One more thing to watch out for is lens ‘hot spots’. This, more commonly on newer lenses with special anti-reflective coating, results in a bright spot in the middle of the image in infrared photography. Here is a list of good and bad lenses for this, which might surprise you, as some kit zooms are very good for infrared, whereas expensive pro models, such as my Nikon 17-55 f/2.8 AF-S have the dreaded hotspot, if not all the time, enough to rule them out. Luckily, my Olympus lenses are all fine in this regard. Of the ones I’ve used on Nikon, the 18-55mm VR kit zoom is fine, as is my Sigma 50mm f/1.4 HSM, which while a little long, is such an excellent lens I like to use it for artistic photography whenever I can… though I’ll be trying out others when I get around to it.
A view of another world, one we’ve been living in all the time.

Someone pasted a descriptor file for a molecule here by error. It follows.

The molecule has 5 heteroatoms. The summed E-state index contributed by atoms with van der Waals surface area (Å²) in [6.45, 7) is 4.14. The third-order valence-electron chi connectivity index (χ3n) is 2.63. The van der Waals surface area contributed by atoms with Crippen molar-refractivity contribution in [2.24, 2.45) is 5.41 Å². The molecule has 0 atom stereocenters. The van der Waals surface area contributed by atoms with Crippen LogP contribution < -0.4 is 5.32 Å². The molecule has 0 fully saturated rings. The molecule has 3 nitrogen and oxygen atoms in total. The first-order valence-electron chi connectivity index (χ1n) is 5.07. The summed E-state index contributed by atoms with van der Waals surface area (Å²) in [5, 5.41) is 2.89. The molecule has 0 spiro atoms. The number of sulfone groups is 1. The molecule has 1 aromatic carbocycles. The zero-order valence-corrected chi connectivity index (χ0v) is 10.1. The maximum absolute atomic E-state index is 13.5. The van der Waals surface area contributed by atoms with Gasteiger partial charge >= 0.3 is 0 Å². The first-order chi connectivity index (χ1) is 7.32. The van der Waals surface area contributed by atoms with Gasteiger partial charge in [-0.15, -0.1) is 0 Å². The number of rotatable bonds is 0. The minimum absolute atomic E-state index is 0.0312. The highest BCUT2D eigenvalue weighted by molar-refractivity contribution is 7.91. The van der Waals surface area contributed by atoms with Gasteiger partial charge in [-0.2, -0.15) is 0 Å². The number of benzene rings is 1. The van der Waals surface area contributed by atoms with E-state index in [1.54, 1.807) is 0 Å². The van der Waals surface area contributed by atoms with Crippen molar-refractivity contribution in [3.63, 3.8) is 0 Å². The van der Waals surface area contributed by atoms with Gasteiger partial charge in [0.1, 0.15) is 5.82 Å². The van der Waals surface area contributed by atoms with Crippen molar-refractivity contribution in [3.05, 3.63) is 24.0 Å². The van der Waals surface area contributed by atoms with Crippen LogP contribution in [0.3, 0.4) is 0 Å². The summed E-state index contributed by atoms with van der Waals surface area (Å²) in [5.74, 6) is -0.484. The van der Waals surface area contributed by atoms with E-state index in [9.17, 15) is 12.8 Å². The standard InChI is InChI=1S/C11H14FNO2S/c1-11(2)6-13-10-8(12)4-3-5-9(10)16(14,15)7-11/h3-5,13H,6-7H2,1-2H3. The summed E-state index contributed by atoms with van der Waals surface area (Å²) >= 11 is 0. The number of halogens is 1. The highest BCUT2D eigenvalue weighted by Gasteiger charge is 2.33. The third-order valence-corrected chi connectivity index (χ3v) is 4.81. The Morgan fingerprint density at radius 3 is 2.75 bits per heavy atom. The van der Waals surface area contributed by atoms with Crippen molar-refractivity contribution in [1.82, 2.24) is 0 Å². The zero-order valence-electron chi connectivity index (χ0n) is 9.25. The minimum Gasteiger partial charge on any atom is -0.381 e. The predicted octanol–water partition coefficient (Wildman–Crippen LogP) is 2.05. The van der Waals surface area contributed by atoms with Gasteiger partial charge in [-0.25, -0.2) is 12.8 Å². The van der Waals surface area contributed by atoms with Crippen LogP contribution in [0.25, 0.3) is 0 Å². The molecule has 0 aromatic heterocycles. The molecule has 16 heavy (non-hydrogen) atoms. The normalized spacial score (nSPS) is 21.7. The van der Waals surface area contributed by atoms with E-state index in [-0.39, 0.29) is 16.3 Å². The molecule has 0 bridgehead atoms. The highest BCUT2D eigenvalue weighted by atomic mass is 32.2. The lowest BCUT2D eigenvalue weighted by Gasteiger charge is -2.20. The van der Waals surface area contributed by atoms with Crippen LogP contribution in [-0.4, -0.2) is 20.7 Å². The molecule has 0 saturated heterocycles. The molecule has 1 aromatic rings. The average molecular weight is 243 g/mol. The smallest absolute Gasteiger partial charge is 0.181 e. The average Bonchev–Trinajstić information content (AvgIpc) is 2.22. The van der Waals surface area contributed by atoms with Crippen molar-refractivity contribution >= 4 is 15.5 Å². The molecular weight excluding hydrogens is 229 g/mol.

It may be a lot of trouble, but it brings a view of another world, one we’ve been living in all the time. Some incredible images are possible this way and since so few people have ever used this technique, especially the false-colour mode which is specific to digital (though there was a false-colour infrared film made by Kodak, which had its own special look), you are assured of unique images wherever you go. They have an ethereal, spiritual quality to them and their exotic look gives a sense of timelessness and otherworldliness. I liken to think of them as a magical dimension of our world, one we rarely see, but can be revealed this way, in many cases for the first time.
Perhaps one day I’ll get or convert a camera specially for infrared work, preferably a live-view capable DSLR. Until then, I’m quite happy to experiment with the filter and play around with the images, to find out just what is possible to see.